We’re looking forward to recovering. The hardest-hit sectors should have the most to gain. Retail should be a gainer. And hotel and travel. The island resorts were probably one of the hardest hits because of the problem of getting there. Fortunately, business travel is starting again.
I agree with Peter that all this work from home and Zoom meetings can be draining, and now the most important thing is getting the people back to the office.
AO: I think most of the people resisting going back to the office is less about getting the Covid, but more about avoiding the commute. But this is not good. At some point, you need to get to know whom you are working with, at the same time be able to have an exchange of ideas.
AdO: In my case, a lot of my staff have kids who are still in school. So, they need to tutor them at home.
TP: Are things getting back to normal? How are you preparing yourself for the change?
AO: Covid is not over. But I don’t think everyone has the mental strength for [another lockdown].
PC: We see this too in our business. Even if there was a major channel shift towards e-commerce in 2020, in 2021 the story was more about the uncertainty of the future. And thus, this macro-economic consumer crunch. Consumers were not spending because they just did not know for how long they will be in this.
However, we see the fear easing tremendously. We see this in the type of products Zalora sells—more discretionary spend, more lifestyle spend, occasion wear.
AO: Do you see people buying for convenience rather than for safety?
PC: Very much so. For the convenience. Now they are spending again and seeing the light at the end of the tunnel. Now, they’re making those purchases that they have put off. In 2021, our sales plummeted when there was an announcement of a change in alert levels to be stricter. This is not the case anymore, so it’s very promising for us.
TP: What about grocery?
ST: Since the start of the pandemic till now, grocery has remained stable. Never [went down] and even actually grew during the pandemic.
PF: It feels like things are back to normal. But it’s more of the new normal as opposed to what we had three years ago. Banking will always remain a relationship type of business. People still prefer calling their bank manager or relationship manager rather than do a transaction online even though the capability exists. But now, more and more clients are becoming comfortable with the digital technology that is available.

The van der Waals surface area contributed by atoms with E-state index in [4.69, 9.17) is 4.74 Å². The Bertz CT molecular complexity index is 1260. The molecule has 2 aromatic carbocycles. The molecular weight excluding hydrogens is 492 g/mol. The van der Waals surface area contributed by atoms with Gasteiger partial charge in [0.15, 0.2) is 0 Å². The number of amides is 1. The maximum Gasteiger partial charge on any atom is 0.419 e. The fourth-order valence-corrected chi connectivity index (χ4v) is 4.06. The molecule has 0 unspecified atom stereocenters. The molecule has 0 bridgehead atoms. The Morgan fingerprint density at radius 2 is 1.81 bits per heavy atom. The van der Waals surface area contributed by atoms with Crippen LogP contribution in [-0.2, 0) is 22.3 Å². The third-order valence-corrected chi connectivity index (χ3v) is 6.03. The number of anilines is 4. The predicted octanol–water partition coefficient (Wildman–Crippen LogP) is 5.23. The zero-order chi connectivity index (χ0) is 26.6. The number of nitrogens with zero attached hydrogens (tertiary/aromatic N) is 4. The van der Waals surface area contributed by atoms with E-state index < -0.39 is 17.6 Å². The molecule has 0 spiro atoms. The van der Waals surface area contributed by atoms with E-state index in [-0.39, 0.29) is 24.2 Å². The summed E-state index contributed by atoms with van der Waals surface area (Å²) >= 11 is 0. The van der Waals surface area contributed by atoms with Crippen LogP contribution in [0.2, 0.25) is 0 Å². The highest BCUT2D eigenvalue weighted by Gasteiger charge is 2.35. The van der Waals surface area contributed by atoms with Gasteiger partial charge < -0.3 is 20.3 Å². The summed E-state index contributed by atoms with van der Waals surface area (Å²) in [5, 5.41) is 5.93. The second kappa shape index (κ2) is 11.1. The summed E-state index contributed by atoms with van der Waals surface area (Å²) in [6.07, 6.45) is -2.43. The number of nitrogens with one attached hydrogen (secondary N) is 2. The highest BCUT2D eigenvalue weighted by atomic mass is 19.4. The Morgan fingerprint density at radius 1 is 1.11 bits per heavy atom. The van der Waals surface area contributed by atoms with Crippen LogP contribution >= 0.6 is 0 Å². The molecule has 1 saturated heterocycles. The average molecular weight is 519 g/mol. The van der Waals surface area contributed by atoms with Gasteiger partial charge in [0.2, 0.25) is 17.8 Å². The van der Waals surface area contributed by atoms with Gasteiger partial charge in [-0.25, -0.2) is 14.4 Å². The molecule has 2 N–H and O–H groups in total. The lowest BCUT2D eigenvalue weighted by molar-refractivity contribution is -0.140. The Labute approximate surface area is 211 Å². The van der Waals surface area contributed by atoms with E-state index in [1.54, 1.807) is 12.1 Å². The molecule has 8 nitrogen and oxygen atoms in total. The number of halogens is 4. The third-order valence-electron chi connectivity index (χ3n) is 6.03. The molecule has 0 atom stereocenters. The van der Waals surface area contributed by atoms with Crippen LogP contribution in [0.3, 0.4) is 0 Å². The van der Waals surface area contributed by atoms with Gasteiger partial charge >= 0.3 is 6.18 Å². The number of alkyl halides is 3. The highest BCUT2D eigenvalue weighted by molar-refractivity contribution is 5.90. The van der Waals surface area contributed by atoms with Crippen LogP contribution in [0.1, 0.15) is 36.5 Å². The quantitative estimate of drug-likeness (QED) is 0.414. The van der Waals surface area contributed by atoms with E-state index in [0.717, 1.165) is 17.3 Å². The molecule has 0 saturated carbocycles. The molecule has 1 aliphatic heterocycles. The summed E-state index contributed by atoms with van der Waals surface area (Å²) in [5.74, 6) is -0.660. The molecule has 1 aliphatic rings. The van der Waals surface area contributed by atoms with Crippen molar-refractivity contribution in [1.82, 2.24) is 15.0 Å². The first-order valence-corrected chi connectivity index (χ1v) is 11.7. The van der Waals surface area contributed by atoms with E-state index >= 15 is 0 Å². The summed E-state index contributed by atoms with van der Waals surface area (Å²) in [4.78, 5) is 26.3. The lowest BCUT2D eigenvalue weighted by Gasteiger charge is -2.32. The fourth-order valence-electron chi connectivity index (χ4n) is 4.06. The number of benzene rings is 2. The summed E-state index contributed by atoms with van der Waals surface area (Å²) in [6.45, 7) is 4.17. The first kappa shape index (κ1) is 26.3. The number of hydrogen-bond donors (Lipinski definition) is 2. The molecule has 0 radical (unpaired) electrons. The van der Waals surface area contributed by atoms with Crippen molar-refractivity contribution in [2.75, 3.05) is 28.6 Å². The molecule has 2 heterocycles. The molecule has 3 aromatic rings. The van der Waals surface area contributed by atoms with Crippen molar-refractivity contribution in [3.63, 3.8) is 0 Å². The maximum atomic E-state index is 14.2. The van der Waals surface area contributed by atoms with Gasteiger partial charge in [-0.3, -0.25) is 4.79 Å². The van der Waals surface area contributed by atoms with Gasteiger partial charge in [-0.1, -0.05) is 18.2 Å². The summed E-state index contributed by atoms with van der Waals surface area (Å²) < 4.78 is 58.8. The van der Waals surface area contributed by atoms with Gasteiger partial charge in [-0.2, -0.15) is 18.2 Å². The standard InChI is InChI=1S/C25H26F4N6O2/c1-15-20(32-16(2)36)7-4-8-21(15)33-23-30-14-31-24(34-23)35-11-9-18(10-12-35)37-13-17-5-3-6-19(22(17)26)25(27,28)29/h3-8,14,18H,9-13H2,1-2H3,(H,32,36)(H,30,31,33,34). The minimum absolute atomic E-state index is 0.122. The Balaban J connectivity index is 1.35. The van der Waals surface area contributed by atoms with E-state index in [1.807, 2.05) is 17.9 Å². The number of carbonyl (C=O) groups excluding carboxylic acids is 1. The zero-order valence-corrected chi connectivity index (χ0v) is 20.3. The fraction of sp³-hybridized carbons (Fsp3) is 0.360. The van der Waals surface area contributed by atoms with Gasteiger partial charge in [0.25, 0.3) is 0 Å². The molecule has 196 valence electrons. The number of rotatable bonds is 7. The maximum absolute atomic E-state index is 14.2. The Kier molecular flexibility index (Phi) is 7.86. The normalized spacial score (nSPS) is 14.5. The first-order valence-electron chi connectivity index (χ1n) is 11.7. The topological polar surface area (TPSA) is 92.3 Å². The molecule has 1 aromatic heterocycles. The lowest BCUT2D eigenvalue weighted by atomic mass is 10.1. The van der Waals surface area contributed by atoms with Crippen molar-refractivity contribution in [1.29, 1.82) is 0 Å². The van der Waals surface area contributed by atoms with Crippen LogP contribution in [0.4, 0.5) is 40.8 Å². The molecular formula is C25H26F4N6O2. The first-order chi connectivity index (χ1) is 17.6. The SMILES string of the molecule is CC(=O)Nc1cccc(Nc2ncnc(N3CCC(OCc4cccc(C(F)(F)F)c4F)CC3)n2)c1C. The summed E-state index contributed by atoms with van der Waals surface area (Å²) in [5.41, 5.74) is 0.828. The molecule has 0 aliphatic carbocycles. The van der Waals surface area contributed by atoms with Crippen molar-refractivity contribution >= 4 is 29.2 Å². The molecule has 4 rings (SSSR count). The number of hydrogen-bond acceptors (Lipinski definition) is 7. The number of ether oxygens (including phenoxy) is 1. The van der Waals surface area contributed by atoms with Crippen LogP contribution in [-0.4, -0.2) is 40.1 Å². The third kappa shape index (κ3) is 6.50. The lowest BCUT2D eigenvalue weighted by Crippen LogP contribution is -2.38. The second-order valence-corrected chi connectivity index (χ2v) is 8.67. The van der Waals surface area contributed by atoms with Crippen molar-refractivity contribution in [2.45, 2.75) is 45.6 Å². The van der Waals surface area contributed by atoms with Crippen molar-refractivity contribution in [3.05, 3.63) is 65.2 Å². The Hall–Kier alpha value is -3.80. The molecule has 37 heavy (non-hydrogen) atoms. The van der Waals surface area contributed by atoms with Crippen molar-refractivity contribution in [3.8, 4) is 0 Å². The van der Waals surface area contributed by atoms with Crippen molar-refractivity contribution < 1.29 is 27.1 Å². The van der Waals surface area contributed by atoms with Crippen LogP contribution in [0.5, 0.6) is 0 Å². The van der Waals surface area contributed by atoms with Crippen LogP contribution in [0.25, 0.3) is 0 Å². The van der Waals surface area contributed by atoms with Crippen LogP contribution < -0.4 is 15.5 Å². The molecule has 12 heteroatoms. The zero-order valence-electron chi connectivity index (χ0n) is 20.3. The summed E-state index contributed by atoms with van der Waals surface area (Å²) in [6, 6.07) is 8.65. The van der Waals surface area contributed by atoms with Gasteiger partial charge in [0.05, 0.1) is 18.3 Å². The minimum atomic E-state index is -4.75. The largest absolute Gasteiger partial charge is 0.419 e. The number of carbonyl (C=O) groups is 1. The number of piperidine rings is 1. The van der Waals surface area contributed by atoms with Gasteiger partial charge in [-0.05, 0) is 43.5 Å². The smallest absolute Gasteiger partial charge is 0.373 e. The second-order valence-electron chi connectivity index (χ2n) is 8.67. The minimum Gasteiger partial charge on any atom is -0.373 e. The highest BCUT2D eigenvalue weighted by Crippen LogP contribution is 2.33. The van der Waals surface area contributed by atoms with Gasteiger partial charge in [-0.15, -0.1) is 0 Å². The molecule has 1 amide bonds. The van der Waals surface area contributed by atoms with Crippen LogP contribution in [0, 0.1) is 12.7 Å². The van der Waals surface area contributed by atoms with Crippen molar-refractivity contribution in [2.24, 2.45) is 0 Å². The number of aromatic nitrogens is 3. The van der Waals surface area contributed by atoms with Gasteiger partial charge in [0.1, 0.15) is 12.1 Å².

TP: What about the foot traffic in the malls?
ST: Even with the Omicron, January this year was better than January last year. It was like 60 per cent of 2019 sales. But in February it grew to 70 per cent and in March, 80 per cent. Then in April, we hit 90 per cent!
On a closer look, we found out that the Metro Manila malls did not perform as well as community malls. On weekends, sales were so strong; on weekdays, that’s when we needed the push. And we discovered this is essentially because of the work-from-home set-up.
TP: But are you taking all the precautions necessary?
ST: Yes of course. You must do things differently now. Even the products they are selling in the stores are totally different. Sportswear and sanitisers have really shot up.
AdO: I think people also like going back to the brands that they are comfortable with. But customers nitpick now more than ever. They really want their money’s worth, but they also go back to the brands they trust the most.
PF: From a physical safety standpoint, we have kept our branches open since March 2020, assisted people going to and from work, and provided all the health and safety measures in the branch—for our customers and our front liners.
RS: I think the big issue in real estate was just a return to the office. Whether it’s 100 per cent or WFH or hybrid. People don’t want to pay for the commute, and they are getting used to WFH. But then again, a lot of people are getting Covid brain. You put somebody in solitary confinement for 40 days and they start to lose it. It’s good to get people back to the office. It’s good to get people restarted again.
TP: But what about the price of real estate?
RS: Globally, you’ve seen people flock to the beach or the mountains or resort areas. Baguio has also gone up. People want to go out of town. So for residential, beds have been strong. And even golf club shares have gone up. Now people want to get out, to have leisure.
Condominiums here have been under more pressure. And their rates have gone down for rentals. Capital values have also been priced lower. Good time for somebody to renegotiate his retail rents probably.